That's according to market research firm Trendforce, which also said that Huawei shipped 10 million of its units during the quarter, in line with its own projections.

But Trendforce analyst Avril Wu said that smartphone shipments are expected to be eak until the middle of 2016, due to downturn in the global economy.

She said that emerging markets including Southeast Asia and India are the major "battlegrounds" for the different vendors, as the developed markets reach saturation. And the increasing competition will mean profits will fall.

Trendforce believes that Samsung will show negative results largely due to Chinese competitors, with Apple remaining strong.

While it is still the top smartphone brand in the third quarter, Samsung will see the first ever decline of annual smartphones this year.

The top five vendors by shipments worldwide and the top five Chinese smartphone brands are shown in the Trendforce charts, below.

smartphone shipments Q3 2015

IBM adds more features to Watson

Posted: 14 Oct 2015 07:05 AM PDT

Sherlock Holmes and Dr WatsonBig Blue said it has added two more features to its Watson Analytics package.

The additional features are called Data Discovery and Q&A Power. IBM claims that half a million people are using Watson Analytics in less than a year.

It's certainly got a long list of customers including the universities of Connecticut, West Florida, Iowa and Memphis.

The data discovery module are called "Expert Storybooks", which measure such things as Twitter, Nucleus Research Marketshare and Intangent.

IBM said more data analysis is shifting to a so-called "self service model".

It estimates that by 2018 "smart data discovery" which includes natural language query and search, automated analytics and interactive discovery capabilities will be the most in demand business intelligence service.

It claims that by moving analysis to a cloud based model, enterprises can deliver analytics projects without buying complex IT infrastructure.

Apple faces whopping patent fine

Posted: 14 Oct 2015 06:25 AM PDT

Old Apple logo - Wikimedia CommonsThe University of Wisconsin-Madison has won a court case against Apple for using technology it invented in its iPhone smartphone.

A court in Wisconsin will now rule how much Apple has to pay for using one of the university's patents, and reports said it could be more than $850 million.

A jury decided that Apple's microprocessors, the A7 and A8 series, infringe a patent it filed in 1998. The university sued Apple in January last year.

The university also sued Intel for infringement but that case was settled out of court.

And the university isn't stopping action against Intel. It has just filed another suit claiming the A9 and A9X microprocessors also infringe its patent, used in the iPhone 6S, the 6S Plus and the iPad Pro.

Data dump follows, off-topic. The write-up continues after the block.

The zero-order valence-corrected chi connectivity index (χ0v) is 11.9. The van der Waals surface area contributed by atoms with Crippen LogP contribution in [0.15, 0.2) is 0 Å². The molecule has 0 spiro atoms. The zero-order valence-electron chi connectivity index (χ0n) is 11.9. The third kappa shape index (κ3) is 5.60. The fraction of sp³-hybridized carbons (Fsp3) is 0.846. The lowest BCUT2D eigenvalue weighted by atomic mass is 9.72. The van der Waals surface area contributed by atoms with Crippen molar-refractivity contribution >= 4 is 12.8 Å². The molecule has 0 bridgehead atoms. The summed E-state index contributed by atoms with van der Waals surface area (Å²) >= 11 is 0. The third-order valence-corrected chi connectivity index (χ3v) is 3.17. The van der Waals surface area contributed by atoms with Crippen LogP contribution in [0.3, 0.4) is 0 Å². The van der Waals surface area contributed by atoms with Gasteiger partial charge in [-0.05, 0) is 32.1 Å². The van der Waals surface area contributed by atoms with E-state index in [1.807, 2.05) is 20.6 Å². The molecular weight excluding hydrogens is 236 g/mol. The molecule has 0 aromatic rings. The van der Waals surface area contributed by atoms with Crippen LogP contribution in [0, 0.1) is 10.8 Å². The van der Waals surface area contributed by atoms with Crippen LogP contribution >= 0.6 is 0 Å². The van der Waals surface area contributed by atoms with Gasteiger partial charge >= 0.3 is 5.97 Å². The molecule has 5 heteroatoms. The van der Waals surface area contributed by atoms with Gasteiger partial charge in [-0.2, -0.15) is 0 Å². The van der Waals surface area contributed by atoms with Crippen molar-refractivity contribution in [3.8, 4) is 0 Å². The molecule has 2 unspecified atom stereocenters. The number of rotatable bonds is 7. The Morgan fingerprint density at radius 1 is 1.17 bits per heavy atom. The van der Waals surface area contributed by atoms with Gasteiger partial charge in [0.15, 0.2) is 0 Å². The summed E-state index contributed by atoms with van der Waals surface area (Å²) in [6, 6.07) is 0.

Apple hasn't yet commented on the case but it is expected to appeal the decision.

Apple hates Australian users

Posted: 14 Oct 2015 06:18 AM PDT

crocodile dundeeFruity cargo cult Apple has declared war on its unfortunate Australian customers and demanding from them  a huge premium to use its walled garden of delights.

Overnight Apple jacked up the price of apps in its app store so that everything cost up to 50 per cent more for Australian users making it a clear form of electronic apartheid.

US Price – Old Oz Price – New OZ  Price
$1.00              $1.29                 $1.49
$2.00              $2.49                 $2.99
$3.00             $3.79                  $4.49
$4.00             $4.99                  $5.99
$5.00             $6.49                  $7.99

Apple claims that the move is because of the falling Australian dollar, but with the price changes that Jobs' Mob recently bought in already the price of Apps already matched the currency.

The Australian dollar only trades at 70c against the U.S. – or 30 percent lower which means the prices were right.

There are several explanations as to why Apple is singling out Australian users. The most obvious is that it does not like them that much. After all the drongos actually queued up in the Ozzie heat to buy the iPhone 6S recently so clearly such stupid brand loyal deserves a kick to the Billabongs.

What is more likely is Apple is attacking the Australian government for daring to question its previous price gouging behaviour. The Aussie government noticed that Jobs' Mob was making its customers pay over the odds for hardware and demanded that it drop the price so that it remained at least similar to what it charged its US customers.

Apple claimed it had to increase its already inflated prices in Australian because the phones had just a long way to travel. That would be fine but, given the phones are made in China it should be cheaper to ship them to Australia than it is to send them to the UK.

Clearly unable to gouge the price of the hardware, Apple is insisting that Australians pay more for software which has no shipping cost at all.

In a sane Australia, a company that treated its customers in such a shonky way would be boycotted to oblivion, which is a small town outside Alice Springs. But Australia has gone a bit mental lately and it seems that satisfying itself with shiny expensive consumer goods is a substitute for doing the right thing over issues like boat-people and refugees.

So we guess if you are going to treat the world in an unfair dinkum way, it is only fair that others treat you in the same way.

Capital spending by chip companies to fall

Posted: 14 Oct 2015 06:16 AM PDT

Silicon wafer - Wikimedia Commons -Hot on the heels of Intel's quarterly results last night, Gartner issued a warning that worldwide capital spending on semiconductors is likely to fall by one percent this year.

Gartner said that in 2016, spending will decrease by 3.3 percent.

The reason, according to research VP Takashi Ogawa, is largely down in demand for electronics by people. And he said that next year, Gartner is expecting DRAM manufacturers to make "dramatic" reductions in their investment plans because there will be a glut of available chips.

Intel has again reduced its capital spending but the same will also be true for outsourcing companies including foundries, assembly companies, test companies and integrated device manufacturers.

But the NAND flash sector will escape the cuts because Gartner predicts that many manufacturers will move a lot of their investments from DRAM assembly.

DRAM manufacturers have already slowed investments this year, and will continue to do so in the first part of next year.